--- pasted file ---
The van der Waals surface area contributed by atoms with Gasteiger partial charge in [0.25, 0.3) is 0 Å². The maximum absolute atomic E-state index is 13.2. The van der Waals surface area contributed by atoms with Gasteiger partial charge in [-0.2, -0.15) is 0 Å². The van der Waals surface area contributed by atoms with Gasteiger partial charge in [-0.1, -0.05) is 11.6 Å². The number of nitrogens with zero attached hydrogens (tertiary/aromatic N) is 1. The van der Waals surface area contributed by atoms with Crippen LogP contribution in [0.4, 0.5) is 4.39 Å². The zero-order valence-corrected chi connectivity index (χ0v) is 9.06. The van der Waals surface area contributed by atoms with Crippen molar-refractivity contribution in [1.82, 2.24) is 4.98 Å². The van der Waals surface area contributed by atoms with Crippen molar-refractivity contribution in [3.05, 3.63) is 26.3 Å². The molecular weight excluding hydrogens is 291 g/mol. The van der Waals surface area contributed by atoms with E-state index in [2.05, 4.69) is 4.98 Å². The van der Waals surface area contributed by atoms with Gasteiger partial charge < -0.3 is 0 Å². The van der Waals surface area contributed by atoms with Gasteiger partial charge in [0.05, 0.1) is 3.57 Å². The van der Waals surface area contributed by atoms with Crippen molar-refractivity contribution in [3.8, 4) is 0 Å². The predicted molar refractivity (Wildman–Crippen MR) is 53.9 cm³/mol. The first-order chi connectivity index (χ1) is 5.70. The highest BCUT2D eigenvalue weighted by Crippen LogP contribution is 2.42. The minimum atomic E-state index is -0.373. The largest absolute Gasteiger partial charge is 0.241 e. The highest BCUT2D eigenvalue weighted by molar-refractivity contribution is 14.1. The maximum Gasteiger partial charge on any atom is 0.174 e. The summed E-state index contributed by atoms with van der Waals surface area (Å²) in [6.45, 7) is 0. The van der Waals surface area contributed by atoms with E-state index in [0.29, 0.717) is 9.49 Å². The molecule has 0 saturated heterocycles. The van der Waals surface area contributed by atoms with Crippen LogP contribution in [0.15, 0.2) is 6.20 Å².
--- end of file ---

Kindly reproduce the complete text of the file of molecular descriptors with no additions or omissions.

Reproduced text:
The van der Waals surface area contributed by atoms with Gasteiger partial charge in [0.25, 0.3) is 0 Å². The maximum absolute atomic E-state index is 13.2. The van der Waals surface area contributed by atoms with Gasteiger partial charge in [-0.2, -0.15) is 0 Å². The van der Waals surface area contributed by atoms with Gasteiger partial charge in [-0.1, -0.05) is 11.6 Å². The number of nitrogens with zero attached hydrogens (tertiary/aromatic N) is 1. The van der Waals surface area contributed by atoms with Crippen LogP contribution in [0.4, 0.5) is 4.39 Å². The zero-order valence-corrected chi connectivity index (χ0v) is 9.06. The van der Waals surface area contributed by atoms with Crippen molar-refractivity contribution in [1.82, 2.24) is 4.98 Å². The van der Waals surface area contributed by atoms with Crippen molar-refractivity contribution in [3.05, 3.63) is 26.3 Å². The molecular weight excluding hydrogens is 291 g/mol. The van der Waals surface area contributed by atoms with E-state index in [2.05, 4.69) is 4.98 Å². The van der Waals surface area contributed by atoms with Gasteiger partial charge < -0.3 is 0 Å². The van der Waals surface area contributed by atoms with Gasteiger partial charge in [0.05, 0.1) is 3.57 Å². The van der Waals surface area contributed by atoms with Crippen molar-refractivity contribution in [3.8, 4) is 0 Å². The predicted molar refractivity (Wildman–Crippen MR) is 53.9 cm³/mol. The first-order chi connectivity index (χ1) is 5.70. The highest BCUT2D eigenvalue weighted by Crippen LogP contribution is 2.42. The minimum atomic E-state index is -0.373. The largest absolute Gasteiger partial charge is 0.241 e. The highest BCUT2D eigenvalue weighted by molar-refractivity contribution is 14.1. The maximum Gasteiger partial charge on any atom is 0.174 e. The summed E-state index contributed by atoms with van der Waals surface area (Å²) in [6.45, 7) is 0. The van der Waals surface area contributed by atoms with E-state index in [0.29, 0.717) is 9.49 Å². The molecule has 0 saturated heterocycles. The van der Waals surface area contributed by atoms with Crippen LogP contribution in [0.15, 0.2) is 6.20 Å².